We know the ideas that will shape the future of Commonwealth Bank won’t come from us, they’ll come from you.”
Commonwealth Bank in Australia is inviting regular everyday people to submit, discuss and vote on ideas that improve the banking experience. Through a web portal dubbed IdeaBank, Commonwealth has essentially established a new R&D department, one that turns the bank’s customers into an army of brainstormers, beta-testers and budding inventors.
The bank will award the creator of one of the most popular ideas with a $10,000 prize in March 2012. The winner will be determined by a combination of votes from the bank’s customers and its leadership team.
Commonwealth is hoping to drum up more ideas along the lines of Kaching, a mobile app that lets people make P2P payments via email, Facebook and wireless phone number.
Key Question: How will customers feel when their ideas are not implemented?
“Never before have our customer been so empowered to both contribute and vote for innovations and improvements,” said Andy Lark, Chief Marketing & Online Officer with Commonwealth Bank.
Lark believes Commonwealth’s size (they have over 10 million customers) will play a factor in the success of the IdeaBank social media experiment.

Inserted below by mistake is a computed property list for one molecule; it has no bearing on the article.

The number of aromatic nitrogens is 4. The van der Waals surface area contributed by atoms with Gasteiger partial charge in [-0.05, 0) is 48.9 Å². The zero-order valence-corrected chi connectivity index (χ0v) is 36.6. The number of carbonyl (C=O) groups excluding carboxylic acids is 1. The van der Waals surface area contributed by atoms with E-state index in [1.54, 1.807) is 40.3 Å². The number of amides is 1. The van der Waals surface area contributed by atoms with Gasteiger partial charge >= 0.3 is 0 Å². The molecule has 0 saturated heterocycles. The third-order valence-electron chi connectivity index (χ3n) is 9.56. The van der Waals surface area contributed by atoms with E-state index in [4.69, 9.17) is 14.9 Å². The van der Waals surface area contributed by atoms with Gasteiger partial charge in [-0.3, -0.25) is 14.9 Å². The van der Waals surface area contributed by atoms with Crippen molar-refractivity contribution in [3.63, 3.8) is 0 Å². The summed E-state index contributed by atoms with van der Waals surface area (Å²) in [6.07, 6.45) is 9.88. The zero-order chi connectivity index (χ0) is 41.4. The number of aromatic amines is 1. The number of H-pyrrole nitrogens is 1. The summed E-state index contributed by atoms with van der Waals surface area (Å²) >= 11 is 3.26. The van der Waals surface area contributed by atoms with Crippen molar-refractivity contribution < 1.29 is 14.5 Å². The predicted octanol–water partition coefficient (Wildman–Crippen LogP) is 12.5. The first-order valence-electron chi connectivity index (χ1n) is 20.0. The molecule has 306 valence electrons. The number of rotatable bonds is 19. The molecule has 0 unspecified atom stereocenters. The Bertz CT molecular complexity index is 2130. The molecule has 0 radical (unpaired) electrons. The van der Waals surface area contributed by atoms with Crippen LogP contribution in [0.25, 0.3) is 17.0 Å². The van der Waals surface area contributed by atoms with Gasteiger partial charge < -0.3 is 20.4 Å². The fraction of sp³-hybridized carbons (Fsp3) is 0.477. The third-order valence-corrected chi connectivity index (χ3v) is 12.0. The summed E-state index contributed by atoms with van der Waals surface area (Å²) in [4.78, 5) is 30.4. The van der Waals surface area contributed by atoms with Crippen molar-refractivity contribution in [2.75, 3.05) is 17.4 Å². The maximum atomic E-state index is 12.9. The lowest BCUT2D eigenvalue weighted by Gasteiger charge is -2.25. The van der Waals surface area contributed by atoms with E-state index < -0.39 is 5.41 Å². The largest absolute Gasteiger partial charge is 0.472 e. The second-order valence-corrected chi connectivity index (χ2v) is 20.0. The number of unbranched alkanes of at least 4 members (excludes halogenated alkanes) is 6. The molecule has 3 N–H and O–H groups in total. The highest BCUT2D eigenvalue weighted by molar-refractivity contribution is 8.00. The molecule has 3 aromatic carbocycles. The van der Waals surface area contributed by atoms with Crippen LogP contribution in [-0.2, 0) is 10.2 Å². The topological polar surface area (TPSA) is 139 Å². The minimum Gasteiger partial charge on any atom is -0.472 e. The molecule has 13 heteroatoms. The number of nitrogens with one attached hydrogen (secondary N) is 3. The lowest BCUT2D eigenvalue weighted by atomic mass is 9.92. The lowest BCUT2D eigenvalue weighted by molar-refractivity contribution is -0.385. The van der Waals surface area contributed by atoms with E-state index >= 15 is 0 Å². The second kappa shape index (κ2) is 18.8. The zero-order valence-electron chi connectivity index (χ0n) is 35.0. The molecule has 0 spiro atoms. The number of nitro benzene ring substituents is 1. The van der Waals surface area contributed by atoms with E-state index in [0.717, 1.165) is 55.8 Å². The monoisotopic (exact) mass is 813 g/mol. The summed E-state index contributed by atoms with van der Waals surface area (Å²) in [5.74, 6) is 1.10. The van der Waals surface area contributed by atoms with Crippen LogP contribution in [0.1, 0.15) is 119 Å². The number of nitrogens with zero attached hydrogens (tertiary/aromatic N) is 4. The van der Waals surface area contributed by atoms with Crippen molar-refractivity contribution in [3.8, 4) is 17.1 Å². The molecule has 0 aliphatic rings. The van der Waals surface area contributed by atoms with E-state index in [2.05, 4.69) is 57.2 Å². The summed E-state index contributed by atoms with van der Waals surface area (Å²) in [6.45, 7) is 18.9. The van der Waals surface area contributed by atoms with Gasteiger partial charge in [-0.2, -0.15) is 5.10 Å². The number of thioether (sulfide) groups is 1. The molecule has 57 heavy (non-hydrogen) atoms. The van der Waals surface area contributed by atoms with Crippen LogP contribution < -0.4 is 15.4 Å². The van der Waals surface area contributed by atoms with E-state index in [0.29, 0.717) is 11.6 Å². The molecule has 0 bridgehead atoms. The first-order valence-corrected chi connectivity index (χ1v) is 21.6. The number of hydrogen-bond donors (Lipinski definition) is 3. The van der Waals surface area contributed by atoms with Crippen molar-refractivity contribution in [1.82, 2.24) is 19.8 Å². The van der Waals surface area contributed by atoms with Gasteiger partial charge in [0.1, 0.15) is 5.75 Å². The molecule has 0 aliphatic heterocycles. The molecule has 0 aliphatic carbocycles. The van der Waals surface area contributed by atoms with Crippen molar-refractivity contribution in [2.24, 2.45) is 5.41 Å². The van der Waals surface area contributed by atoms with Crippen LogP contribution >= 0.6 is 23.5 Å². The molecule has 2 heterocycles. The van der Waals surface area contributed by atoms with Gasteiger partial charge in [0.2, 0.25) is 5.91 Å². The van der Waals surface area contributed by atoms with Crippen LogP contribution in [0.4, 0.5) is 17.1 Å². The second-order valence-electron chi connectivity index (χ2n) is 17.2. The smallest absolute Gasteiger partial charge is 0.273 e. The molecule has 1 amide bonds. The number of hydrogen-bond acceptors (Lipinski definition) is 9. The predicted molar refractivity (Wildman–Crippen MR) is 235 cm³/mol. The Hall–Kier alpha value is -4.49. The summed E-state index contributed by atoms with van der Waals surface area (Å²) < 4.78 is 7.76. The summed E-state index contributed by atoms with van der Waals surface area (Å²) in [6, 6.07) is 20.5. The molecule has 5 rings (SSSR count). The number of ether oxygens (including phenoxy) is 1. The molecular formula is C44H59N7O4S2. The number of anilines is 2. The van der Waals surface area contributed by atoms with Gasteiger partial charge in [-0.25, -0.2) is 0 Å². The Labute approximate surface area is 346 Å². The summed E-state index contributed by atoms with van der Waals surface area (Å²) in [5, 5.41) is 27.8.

“More than half of our customers are online, and millions are using our mobile applications,” Lark told ZDNet in an interview. “They’ve shown a lot of appetite for technology and we want to harness that interest.”
“It’s only natural that we continue to invest in this channel to differentiate our brand,” Lark added.
Does Lark feel awkward handing over control of his bank’s innovations to the masses, as if maybe the bank has run out of its own ideas?
“It’s a bit self-deprecating,” he admitted.
Once Commonwealth has selected an idea for implementation, the bank will invite feedback and discussion at the My NetBank Labs portal during a beta-testing phase.
Christophe Langlois, an international authority on social media in banking, is optimistic about Commonwealth’s IdeaBank. “This initiative has a good shot at changing the banking industry’s perception towards social media and transparency,” Langlois wrote on his Visible Banking blog.
Langlois believes that if Commonwealth can generate some good, useful ideas, more financial institutions would feel encouraged to launch similar initiatives.
Commonwealth isn’t the first bank to try crowdsourcing ideas for products and services. Danske Bank in Denmark has its Idebank and First Direct in the UK runs its lab.